One in five Americans experienced some sort of mental illness in 2010, according to a new report from the Substance Abuse and Mental Health Services Administration. About 5 percent of Americans have suffered from such severe mental illness that it interfered with day-to-day school, work or family.
Women were more likely to be diagnosed with mental illness than men (23 percent of women versus 16.9 percent of men), and the rate of mental illness was more than twice as likely in young adults (18 to 25) than people older than 50.
About 11.4 million adult Americans suffered from severe mental illness in the past year and 8.7 million adults contemplated serious thoughts of suicide. Among them, more than 2 million made suicide plans and about 1 million attempted suicide.
Nearly 2 million teens, or 8 percent of the adolescent population, experienced a major depressive episode in the past year. The research defined a major episode as at least a two-week period when a person is depressed with a loss of interest or pleasure in daily activities, while also experiencing at least four of seven symptoms defined in the fourth edition of the Diagnostic and Statistical Manual of Mental Disorders.
Only about 60 percent of people with mental illness get treatment each year, according to the report, and whites and Native Americans were more likely to seek help than African-Americans, Latinos and Asians.
Researchers drew the findings from nearly 70,000 surveys on mental health and addiction among children and adults.
"Mental illnesses can be managed successfully, and people do recover," Pamela S. Hyde, head of Substance Abuse and Mental Health Services Administration, said in a news release. "Mental illness is not an isolated public health problem. Cardiovascular disease, diabetes, and obesity often co-exist with mental illness and treatment of the mental illness can reduce the effects of these disorders. The Obama Administration is working to promote the use of mental health services through health reform. People, families and communities will benefit from increased access to mental health services."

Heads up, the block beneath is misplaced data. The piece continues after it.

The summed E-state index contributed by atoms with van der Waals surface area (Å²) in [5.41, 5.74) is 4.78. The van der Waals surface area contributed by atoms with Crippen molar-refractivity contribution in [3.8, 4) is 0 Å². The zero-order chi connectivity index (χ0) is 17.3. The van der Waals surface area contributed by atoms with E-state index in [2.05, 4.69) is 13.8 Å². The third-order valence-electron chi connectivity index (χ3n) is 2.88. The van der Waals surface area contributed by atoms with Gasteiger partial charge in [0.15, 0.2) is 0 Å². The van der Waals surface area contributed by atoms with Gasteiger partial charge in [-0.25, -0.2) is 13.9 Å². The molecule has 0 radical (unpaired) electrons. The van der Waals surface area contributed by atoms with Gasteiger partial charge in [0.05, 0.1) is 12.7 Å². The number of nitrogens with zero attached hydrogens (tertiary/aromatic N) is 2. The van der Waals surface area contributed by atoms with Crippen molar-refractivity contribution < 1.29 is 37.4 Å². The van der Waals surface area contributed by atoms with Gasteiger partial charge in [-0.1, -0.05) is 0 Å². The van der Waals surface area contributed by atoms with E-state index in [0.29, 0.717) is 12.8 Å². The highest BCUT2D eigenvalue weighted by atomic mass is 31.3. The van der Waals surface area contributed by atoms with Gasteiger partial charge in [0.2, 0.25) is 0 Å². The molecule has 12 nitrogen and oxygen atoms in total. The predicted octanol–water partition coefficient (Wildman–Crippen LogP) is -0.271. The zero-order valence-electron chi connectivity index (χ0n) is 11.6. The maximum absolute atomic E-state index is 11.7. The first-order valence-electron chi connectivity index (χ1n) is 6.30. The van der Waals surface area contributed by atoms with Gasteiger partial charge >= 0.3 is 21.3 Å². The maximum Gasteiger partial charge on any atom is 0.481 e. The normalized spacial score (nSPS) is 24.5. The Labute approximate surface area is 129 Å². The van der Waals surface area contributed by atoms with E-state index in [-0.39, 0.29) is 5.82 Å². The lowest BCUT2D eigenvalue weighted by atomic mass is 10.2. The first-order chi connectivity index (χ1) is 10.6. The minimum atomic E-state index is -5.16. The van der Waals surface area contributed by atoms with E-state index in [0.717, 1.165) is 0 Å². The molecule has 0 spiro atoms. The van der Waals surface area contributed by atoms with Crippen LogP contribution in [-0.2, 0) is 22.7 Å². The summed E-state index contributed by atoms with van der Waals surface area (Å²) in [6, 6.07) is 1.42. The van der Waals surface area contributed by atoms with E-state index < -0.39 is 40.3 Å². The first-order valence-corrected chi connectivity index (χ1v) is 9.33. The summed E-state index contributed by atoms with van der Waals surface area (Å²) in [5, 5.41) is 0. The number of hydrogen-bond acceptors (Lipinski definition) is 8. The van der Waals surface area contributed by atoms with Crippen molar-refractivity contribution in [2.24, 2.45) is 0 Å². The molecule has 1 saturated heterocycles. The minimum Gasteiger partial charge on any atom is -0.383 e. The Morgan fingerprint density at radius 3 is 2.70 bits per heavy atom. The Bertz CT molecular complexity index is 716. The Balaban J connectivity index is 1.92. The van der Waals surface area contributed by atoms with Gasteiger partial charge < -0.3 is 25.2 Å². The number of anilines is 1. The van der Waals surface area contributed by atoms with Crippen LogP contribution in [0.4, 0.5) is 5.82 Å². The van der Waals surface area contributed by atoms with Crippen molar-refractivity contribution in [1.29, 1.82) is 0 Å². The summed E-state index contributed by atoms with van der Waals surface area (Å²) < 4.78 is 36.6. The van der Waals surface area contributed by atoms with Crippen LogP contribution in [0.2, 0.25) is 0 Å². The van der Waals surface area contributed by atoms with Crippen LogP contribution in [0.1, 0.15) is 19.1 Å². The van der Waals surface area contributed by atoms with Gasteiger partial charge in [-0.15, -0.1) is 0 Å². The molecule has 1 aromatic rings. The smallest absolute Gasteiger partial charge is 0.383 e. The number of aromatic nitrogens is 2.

Dessa Bergen-Cico, assistant professor of public health, food studies and nutrition at Syracuse University in New York, said there are several aspects of mental health treatment that should be improved in this country, including better access to preventive mental health care, which should include coverage for evidence-based prevention, intervention programs and counseling. An example of such a program is the Mindfulness-Based Stress Reduction (MBSR), an eight-week secular mindfulness and meditation training program that teaches and prepares people to develop lifelong skills for dealing with anxiety, stress depression, post-traumatic stress disorder and chronic illness.
"Despite legislation calling for coverage of mental health and addictions, not much has changed in insurance coverage for prevention or treatment," Bergen-Cico said. "Whereas health care providers are readily prepared to practice medicine, [and] by this I mean write appropriate prescriptions for medication to treat depression, anxiety, ADHD, etc., they are not trained as counselors and do not and should not fill that role."
Mental illness cost about $300 billion in 2002 alone in the United States, according to the report.
"What is missing is the approach to mental health problems with a comprehensive ongoing strategy much like what we do for physical injury for which health care providers commonly employ a robust treatment that in addition to surgery would include any or all of the following: physical therapy, medication, preventative education and long term follow-up," Bergen-Cico said.